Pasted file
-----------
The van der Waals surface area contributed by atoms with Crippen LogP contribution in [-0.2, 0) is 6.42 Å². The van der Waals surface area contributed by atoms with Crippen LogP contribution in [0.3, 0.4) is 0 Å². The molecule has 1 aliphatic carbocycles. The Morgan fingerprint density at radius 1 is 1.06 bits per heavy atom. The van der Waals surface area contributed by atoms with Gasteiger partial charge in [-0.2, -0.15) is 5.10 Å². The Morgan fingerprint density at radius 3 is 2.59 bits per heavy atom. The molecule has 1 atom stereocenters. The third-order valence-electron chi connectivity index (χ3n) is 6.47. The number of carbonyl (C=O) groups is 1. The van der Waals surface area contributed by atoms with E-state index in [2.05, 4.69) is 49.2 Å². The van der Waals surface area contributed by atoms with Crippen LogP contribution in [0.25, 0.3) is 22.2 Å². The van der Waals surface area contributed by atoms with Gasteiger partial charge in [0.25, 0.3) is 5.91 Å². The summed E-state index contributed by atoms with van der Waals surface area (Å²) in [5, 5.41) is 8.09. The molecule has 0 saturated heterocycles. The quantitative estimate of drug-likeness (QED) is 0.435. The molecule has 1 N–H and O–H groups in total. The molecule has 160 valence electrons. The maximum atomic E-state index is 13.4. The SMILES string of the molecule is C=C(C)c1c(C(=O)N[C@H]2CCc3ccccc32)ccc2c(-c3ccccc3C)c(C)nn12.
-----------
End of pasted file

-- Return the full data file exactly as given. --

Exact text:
The van der Waals surface area contributed by atoms with Crippen LogP contribution in [-0.2, 0) is 6.42 Å². The van der Waals surface area contributed by atoms with Crippen LogP contribution in [0.3, 0.4) is 0 Å². The molecule has 1 aliphatic carbocycles. The Morgan fingerprint density at radius 1 is 1.06 bits per heavy atom. The van der Waals surface area contributed by atoms with Gasteiger partial charge in [-0.2, -0.15) is 5.10 Å². The Morgan fingerprint density at radius 3 is 2.59 bits per heavy atom. The molecule has 1 atom stereocenters. The third-order valence-electron chi connectivity index (χ3n) is 6.47. The number of carbonyl (C=O) groups is 1. The van der Waals surface area contributed by atoms with E-state index in [2.05, 4.69) is 49.2 Å². The van der Waals surface area contributed by atoms with Crippen LogP contribution in [0.25, 0.3) is 22.2 Å². The van der Waals surface area contributed by atoms with Gasteiger partial charge in [0.25, 0.3) is 5.91 Å². The summed E-state index contributed by atoms with van der Waals surface area (Å²) in [5, 5.41) is 8.09. The molecule has 0 saturated heterocycles. The quantitative estimate of drug-likeness (QED) is 0.435. The molecule has 1 N–H and O–H groups in total. The molecule has 160 valence electrons. The maximum atomic E-state index is 13.4. The SMILES string of the molecule is C=C(C)c1c(C(=O)N[C@H]2CCc3ccccc32)ccc2c(-c3ccccc3C)c(C)nn12.